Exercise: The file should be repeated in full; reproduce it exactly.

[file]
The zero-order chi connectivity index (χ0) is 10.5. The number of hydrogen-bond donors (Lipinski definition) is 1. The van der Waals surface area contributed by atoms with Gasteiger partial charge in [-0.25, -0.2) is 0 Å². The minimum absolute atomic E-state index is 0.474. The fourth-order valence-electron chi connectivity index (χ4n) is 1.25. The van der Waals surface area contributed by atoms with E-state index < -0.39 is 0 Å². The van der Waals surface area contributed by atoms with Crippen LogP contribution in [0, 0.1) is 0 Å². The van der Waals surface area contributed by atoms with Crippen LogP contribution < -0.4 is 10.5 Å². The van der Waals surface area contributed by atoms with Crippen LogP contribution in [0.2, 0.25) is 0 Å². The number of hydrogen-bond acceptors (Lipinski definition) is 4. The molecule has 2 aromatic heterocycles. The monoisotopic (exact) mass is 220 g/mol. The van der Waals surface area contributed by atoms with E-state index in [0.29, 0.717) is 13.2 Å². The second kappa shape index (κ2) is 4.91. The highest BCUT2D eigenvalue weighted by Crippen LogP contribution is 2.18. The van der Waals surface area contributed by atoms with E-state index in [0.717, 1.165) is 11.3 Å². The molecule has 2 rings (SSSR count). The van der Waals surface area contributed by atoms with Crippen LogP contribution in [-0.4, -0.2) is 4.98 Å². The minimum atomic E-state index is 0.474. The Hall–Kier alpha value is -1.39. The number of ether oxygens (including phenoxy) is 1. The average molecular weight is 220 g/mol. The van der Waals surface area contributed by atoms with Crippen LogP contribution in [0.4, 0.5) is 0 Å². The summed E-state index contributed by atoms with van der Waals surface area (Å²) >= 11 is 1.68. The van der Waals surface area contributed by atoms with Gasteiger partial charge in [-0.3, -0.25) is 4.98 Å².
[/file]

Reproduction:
The zero-order chi connectivity index (χ0) is 10.5. The number of hydrogen-bond donors (Lipinski definition) is 1. The van der Waals surface area contributed by atoms with Gasteiger partial charge in [-0.25, -0.2) is 0 Å². The minimum absolute atomic E-state index is 0.474. The fourth-order valence-electron chi connectivity index (χ4n) is 1.25. The van der Waals surface area contributed by atoms with E-state index < -0.39 is 0 Å². The van der Waals surface area contributed by atoms with Crippen LogP contribution in [0, 0.1) is 0 Å². The van der Waals surface area contributed by atoms with Crippen LogP contribution < -0.4 is 10.5 Å². The van der Waals surface area contributed by atoms with Crippen LogP contribution in [0.2, 0.25) is 0 Å². The number of hydrogen-bond acceptors (Lipinski definition) is 4. The molecule has 2 aromatic heterocycles. The monoisotopic (exact) mass is 220 g/mol. The van der Waals surface area contributed by atoms with E-state index in [0.29, 0.717) is 13.2 Å². The second kappa shape index (κ2) is 4.91. The highest BCUT2D eigenvalue weighted by Crippen LogP contribution is 2.18. The van der Waals surface area contributed by atoms with E-state index in [0.717, 1.165) is 11.3 Å². The molecule has 2 rings (SSSR count). The van der Waals surface area contributed by atoms with Crippen LogP contribution in [-0.4, -0.2) is 4.98 Å². The minimum atomic E-state index is 0.474. The Hall–Kier alpha value is -1.39. The number of ether oxygens (including phenoxy) is 1. The average molecular weight is 220 g/mol. The van der Waals surface area contributed by atoms with Crippen LogP contribution in [0.4, 0.5) is 0 Å². The summed E-state index contributed by atoms with van der Waals surface area (Å²) >= 11 is 1.68. The van der Waals surface area contributed by atoms with Gasteiger partial charge in [-0.3, -0.25) is 4.98 Å².